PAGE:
We consider reservoirs in the form of liquid state machines, i.e., recurrently connected networks of spiking neurons with randomly chosen weights. So far only the weights of a linear readout were adapted for a specific task. We wondered whether the performance of liquid state machines can be improved if the recurrent weights are chosen with a purpose, rather than randomly. After all, weights of recurrent connections in the brain are also not assumed to be randomly chosen. Rather, these weights were probably optimized during evolution, development, and prior learning experiences for specific task domains. In order to examine the benefits of choosing recurrent weights within a liquid with a purpose, we applied the Learning-to-Learn (L2L) paradigm to our model: We optimized the weights of the recurrent connections -- and hence the dynamics of the liquid state machine -- for a large family of potential learning tasks, which the network might have to learn later through modification of the weights of readout neurons. We found that this two-tiered process substantially improves the learning speed of liquid state machines for specific tasks. In fact, this learning speed increases further if one does not train the weights of linear readouts at all, and relies instead on the internal dynamics and fading memory of the network for remembering salient information that it could extract from preceding examples for the current learning task. This second type of learning has recently been proposed to underlie fast learning in the prefrontal cortex and motor cortex, and hence it is of interest to explore its performance also in models. Since liquid state machines share many properties with other types of reservoirs, our results raise the question whether L2L conveys similar benefits also to these other reservoirs.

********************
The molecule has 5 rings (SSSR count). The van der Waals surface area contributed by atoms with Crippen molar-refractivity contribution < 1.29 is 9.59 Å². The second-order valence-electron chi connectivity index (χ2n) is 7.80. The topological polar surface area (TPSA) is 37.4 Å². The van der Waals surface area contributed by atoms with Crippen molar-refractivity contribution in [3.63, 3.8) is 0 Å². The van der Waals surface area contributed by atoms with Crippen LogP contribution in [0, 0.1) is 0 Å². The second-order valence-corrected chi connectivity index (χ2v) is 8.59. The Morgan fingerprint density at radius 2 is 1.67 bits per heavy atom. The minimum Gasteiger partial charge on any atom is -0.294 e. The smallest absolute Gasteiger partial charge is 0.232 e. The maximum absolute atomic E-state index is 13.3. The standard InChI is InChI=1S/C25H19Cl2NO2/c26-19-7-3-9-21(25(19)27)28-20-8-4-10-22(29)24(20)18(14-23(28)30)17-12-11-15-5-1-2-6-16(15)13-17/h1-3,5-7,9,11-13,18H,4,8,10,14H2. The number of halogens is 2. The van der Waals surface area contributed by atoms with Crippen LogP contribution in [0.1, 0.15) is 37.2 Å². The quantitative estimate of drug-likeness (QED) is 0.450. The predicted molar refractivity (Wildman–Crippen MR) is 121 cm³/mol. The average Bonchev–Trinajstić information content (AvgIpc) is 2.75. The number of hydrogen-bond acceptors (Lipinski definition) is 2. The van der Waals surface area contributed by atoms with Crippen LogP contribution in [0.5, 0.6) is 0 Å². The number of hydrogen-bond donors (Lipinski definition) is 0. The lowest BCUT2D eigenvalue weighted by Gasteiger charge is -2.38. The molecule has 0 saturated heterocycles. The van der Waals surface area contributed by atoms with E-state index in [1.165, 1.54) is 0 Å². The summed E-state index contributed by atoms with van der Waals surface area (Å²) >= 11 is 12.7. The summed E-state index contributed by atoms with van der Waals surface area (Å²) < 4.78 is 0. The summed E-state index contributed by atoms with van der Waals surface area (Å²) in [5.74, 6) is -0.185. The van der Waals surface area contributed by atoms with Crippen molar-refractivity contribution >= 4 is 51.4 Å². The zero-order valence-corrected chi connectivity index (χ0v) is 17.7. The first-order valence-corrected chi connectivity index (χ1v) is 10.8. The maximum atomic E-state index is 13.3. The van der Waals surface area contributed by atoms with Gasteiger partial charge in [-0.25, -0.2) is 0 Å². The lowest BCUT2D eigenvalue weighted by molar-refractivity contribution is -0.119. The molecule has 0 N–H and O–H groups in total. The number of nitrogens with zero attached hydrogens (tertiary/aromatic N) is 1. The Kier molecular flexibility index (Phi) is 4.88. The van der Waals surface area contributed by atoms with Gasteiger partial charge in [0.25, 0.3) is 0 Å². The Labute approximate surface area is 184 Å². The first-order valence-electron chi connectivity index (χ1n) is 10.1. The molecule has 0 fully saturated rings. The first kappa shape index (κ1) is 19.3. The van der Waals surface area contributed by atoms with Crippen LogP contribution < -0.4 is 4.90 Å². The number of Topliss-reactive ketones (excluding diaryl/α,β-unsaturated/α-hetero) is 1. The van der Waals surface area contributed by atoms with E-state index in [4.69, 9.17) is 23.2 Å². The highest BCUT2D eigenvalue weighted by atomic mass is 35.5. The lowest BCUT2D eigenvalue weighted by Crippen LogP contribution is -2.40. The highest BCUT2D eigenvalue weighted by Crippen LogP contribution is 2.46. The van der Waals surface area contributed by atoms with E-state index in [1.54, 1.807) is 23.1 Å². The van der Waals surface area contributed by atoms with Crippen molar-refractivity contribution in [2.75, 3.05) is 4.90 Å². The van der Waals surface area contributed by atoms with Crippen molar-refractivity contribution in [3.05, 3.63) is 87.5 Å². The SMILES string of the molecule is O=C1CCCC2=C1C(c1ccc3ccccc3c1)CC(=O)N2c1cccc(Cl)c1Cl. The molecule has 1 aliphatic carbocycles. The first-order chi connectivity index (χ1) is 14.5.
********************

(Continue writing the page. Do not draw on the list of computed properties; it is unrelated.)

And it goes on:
|Number of pages||14|
|Journal||arXiv.org e-Print archive|
|Publication status||Published - 16 Sep 2019|